With a sensational cast, Cabaret sizzles on stage at Leeds Grand Theatre. Will Young treads the line between creepy, fun and hilariously camp as Emcee, who oversees the action as the Master of Ceremonies at the seedy Kit Kat Klub. Set in 1931 Berlin during the rise of the Nazis, a political undertone shapes the piece. Performer Sally Bowles takes a shine to American writer Clifford Bradshaw, who is convinced leaving the city is the best way forward for their relationship.
The show is at times uncomfortably sexy, and this isn’t a show for prudes, but it’s directed brilliantly by Rufus Norris and the the choreography by Javier De Frutos is dynamic and executed brilliantly by the chorus.
Louise Redknapp is unconvincing as Sally Bowles, and I can’t help but feel life imitates art as the almost deluded Bowles leaves a potentially lovely future ahead of her in search of perceived fame and her chance to shine on the stage of the Kit Kat Klub. Redknapp has a great deal of sex appeal and her singing is beautiful, though the character is one-dimensionally “silly” and overdramatic and for this complex character to really gain empathy from the audience we need Redknapp to dig a little deeper.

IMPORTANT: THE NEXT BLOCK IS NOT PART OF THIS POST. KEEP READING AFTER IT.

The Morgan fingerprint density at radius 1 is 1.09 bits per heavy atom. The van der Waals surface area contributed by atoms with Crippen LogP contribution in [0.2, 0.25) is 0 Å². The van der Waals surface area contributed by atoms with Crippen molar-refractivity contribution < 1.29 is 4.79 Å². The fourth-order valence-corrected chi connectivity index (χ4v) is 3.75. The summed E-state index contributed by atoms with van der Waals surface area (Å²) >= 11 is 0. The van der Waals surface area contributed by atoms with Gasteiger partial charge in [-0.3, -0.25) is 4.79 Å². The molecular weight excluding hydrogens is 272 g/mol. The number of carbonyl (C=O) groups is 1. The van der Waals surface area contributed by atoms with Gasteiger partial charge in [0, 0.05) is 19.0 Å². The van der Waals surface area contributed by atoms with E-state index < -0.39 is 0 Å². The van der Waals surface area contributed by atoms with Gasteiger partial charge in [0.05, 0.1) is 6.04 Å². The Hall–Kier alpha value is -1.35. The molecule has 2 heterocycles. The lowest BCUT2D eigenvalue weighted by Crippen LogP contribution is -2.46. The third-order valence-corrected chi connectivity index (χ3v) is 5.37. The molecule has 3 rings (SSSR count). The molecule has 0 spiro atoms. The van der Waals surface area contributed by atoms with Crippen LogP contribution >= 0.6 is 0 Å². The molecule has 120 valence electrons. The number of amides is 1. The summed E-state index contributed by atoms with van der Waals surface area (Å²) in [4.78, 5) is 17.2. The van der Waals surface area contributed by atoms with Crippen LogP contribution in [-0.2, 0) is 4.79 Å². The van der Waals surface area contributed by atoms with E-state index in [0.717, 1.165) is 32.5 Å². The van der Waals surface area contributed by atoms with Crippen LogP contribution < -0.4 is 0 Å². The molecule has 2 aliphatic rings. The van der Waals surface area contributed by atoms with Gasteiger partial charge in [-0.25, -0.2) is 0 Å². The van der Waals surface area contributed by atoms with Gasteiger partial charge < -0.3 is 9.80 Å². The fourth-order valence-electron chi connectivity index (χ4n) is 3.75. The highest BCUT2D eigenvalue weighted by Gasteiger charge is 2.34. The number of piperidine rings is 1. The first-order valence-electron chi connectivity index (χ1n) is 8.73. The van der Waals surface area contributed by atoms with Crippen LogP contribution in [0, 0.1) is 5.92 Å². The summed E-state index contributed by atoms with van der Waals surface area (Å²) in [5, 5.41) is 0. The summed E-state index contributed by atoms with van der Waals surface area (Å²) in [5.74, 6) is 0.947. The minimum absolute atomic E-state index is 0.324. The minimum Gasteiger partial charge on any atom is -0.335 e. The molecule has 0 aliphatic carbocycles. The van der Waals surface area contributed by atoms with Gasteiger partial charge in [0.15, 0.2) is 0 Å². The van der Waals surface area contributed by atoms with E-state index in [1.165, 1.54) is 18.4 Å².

Charles Hagerty as Clifford Bradshaw is perfectly lovely, though he isn’t really a main figure in this show, more a character for others to bounce off. Linal Haft and Basienka Blake as Herr Schultz and Fraulein Kost are adorable and it’s their story I’m rooting for most.
With such classic songs running throughout the show, and the production really making them dazzle, it’s easy to imagine this will be a fun, light-hearted musical. Whilst it has all the toe-tapping components, Cabaret contains enough serious themes to really pack an emotional punch, making for an insightful and enjoyable evening.
Catch Cabaret at Leeds Grand Theatre until 28th October.